Today is the Seven Year Anniversary of The Lilly Ledbetter Fair Pay Act of 2009 which amends federal employment discrimination laws to make clear that a violation of the anti- discrimination laws occurs each time a paycheck that is the product of illegally discriminatory practices is issued. This is true even if the actual discriminatory decision or program affecting the computation of the paycheck was made or set up in the past. New risks for employers include accusation of unfair practice where a defense would require evidence not available through routine data retention practice, or where a process for fair review and determination of compensation was neither established or proven. Employers must take care to modify record retention policies relating to documents reflecting compensation decisions.
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EntepriseGRC Solutions is prepared to address rapid change in business regulatory conditions. Our Risk Advisory and Regulatory teams are ready to provide an assessment of HR and compensation practices.
The best offense is a good defense. Given the choice, prudent companies will begin by identifying an optimal Regulatory DNA. Risk Advisory is a process that understands and balances potential exposure against business opportunity, plans and responds proactively, and integrate resilience to these and other emerging legal conditions within an ongoing program of Enterprise Governance Risk and Compliance.
Laws enforced by or aligned to this source
- Age Discrimination in Employment Act of 1967
- Civil Rights Act of 1964
- P.L. 101-336
AKA: Fair Pay Act
Author(s)Claiborne Pell, Rep. George Miller [D-CA]
Publisher: United States 111st Congress, House Education and Labor
Date of Publication: Jan 29, 2009, Sometimes searched as H.RES.5, S.181
URL Source Data
Summary of Standard or Regulation: (Generally as quoted from source)
The Fair Pay Act allows employees to sue at the time of an alleged discriminatory pay practice, or at any time thereafter if the employee is affected by that compensation decision. At the latest, employees will still have to file a charge with the EEOC within 180 days of termination.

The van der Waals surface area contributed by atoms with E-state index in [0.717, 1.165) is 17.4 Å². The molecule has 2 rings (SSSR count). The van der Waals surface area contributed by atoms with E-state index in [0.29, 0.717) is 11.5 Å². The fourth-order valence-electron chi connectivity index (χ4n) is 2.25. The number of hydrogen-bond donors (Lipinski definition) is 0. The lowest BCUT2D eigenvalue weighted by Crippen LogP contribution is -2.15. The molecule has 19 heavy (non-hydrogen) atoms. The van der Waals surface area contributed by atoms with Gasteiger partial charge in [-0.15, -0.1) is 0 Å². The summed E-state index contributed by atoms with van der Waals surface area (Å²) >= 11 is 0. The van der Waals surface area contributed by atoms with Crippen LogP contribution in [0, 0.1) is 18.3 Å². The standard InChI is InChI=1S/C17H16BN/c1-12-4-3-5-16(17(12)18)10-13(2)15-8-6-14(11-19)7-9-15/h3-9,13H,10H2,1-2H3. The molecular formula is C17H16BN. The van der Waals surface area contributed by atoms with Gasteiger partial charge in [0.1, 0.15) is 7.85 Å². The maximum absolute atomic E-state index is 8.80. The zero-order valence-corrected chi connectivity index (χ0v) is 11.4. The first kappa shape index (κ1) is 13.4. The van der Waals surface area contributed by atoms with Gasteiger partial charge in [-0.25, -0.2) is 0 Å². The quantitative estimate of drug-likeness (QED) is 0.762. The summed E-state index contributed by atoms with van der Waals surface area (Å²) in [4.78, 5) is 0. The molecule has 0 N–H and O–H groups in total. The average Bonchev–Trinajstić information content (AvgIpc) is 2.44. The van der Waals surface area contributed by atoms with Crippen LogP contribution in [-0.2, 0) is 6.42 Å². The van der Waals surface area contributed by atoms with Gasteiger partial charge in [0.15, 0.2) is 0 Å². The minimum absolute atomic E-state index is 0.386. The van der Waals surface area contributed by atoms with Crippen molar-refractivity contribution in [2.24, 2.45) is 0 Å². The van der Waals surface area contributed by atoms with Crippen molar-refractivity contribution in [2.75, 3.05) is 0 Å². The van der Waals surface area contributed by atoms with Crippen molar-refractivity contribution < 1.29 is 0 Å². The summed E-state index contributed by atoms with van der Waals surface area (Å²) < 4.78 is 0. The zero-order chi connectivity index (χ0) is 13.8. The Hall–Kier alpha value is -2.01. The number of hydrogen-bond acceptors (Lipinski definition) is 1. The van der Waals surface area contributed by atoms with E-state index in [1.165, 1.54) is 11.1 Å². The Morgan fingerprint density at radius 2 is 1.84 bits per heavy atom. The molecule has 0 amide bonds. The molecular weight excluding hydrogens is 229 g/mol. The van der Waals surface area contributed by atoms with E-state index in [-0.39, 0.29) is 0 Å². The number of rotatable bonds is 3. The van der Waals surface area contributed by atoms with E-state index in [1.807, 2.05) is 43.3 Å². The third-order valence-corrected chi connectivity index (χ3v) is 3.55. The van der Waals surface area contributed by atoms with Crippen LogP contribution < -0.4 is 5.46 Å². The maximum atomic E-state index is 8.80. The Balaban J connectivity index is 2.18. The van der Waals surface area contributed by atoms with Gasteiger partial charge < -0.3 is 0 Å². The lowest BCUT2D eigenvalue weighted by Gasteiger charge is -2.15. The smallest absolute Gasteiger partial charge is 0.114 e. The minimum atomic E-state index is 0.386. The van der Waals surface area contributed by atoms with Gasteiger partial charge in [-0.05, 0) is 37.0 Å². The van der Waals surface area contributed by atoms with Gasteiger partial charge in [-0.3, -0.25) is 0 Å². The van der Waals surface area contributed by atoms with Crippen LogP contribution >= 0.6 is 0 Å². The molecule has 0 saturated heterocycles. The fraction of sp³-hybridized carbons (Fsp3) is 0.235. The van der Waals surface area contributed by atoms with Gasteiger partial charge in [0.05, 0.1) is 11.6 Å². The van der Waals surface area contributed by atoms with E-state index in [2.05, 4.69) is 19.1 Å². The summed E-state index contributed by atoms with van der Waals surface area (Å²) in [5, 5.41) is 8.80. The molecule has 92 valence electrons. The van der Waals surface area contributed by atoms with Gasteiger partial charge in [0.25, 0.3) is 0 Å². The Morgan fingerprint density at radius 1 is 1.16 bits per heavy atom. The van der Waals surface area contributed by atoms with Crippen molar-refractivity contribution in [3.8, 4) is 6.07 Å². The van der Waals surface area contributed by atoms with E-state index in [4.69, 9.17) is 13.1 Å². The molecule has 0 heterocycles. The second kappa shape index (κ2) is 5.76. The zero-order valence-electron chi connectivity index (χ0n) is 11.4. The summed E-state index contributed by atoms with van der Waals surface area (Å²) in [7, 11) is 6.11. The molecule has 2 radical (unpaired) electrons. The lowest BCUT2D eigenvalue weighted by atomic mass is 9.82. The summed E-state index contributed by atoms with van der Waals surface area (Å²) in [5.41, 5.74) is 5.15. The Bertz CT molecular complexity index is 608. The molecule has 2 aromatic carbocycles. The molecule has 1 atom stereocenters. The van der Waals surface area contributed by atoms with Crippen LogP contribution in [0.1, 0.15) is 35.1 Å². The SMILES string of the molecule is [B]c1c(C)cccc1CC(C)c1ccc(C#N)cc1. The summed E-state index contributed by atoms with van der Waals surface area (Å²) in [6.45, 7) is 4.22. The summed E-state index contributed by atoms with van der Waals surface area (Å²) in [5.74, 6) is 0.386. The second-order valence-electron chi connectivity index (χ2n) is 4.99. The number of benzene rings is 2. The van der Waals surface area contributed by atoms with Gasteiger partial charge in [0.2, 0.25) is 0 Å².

Section (3)(A) of the Act states:
“For purposes of this section, an unlawful employment practice occurs, with respect to discrimination in compensation … when a discriminatory compensation decision or other practice is adopted, when an individual becomes subject to a discriminatory compensation decision or other practice, or when an individual is affected by application of a discriminatory compensation decision or other practice, including each time wages, benefits, or other compensation is paid, resulting in whole or in part from such a decision or other practice.”
The Act permits employees to recover up to two years in back pay.
The Act extends the time to sue not only for instances of sex discrimination, but also other Title VII categories, including race, color, religion and national origin. The Act also amends the ADA and the ADEA so that the same rule applies to disability discrimination and age discrimination claims.
The Ledbetter Fair Pay Act is retroactive to May 28, 2007, and applies to all lawsuits pending on or after that date.
The Act overturns a 2007 Supreme Court decision addressing the time limit for workers to file pay discrimination claims. Under the Act, the time limit for pay discrimination claims will now start anew each time a paycheck is issued, permitting employees to bring claims for pay decisions made years or even decades earlier.
The law specifically amends Title VII of the Civil Rights Act, the Americans with Disabilities Act, the Rehab Act, and the Age
Discrimination in Employment Act making clear that an unlawful employment practice occurs when:
- A discriminatory compensation decision or practice is adopted;
- An individual becomes subject to the decision or practice; or
- An individual is affected by the decision or practice, specifically, including each time compensation is paid.
Lilly Ledbetter Fair Pay Act of 2009 Law Reference: P. L. 111-2
Codification alt Reference: title VII
A bill to amend title VII of the Civil Rights Act of 1964 and the Age Discrimination in Employment Act of 1967, and to modify the operation of the Americans with Disabilities Act of 1990 and the Rehabilitation Act of 1973, to clarify that a discriminatory compensation decision or other practice that is unlawful under such Acts occurs each time compensation is paid pursuant to the discriminatory compensation decision or other practice, and for other purposes.
Consistent with current application of discrimination laws, an individual may only seek back pay damages for the two-year period preceding the filing of a Charge of Discrimination.
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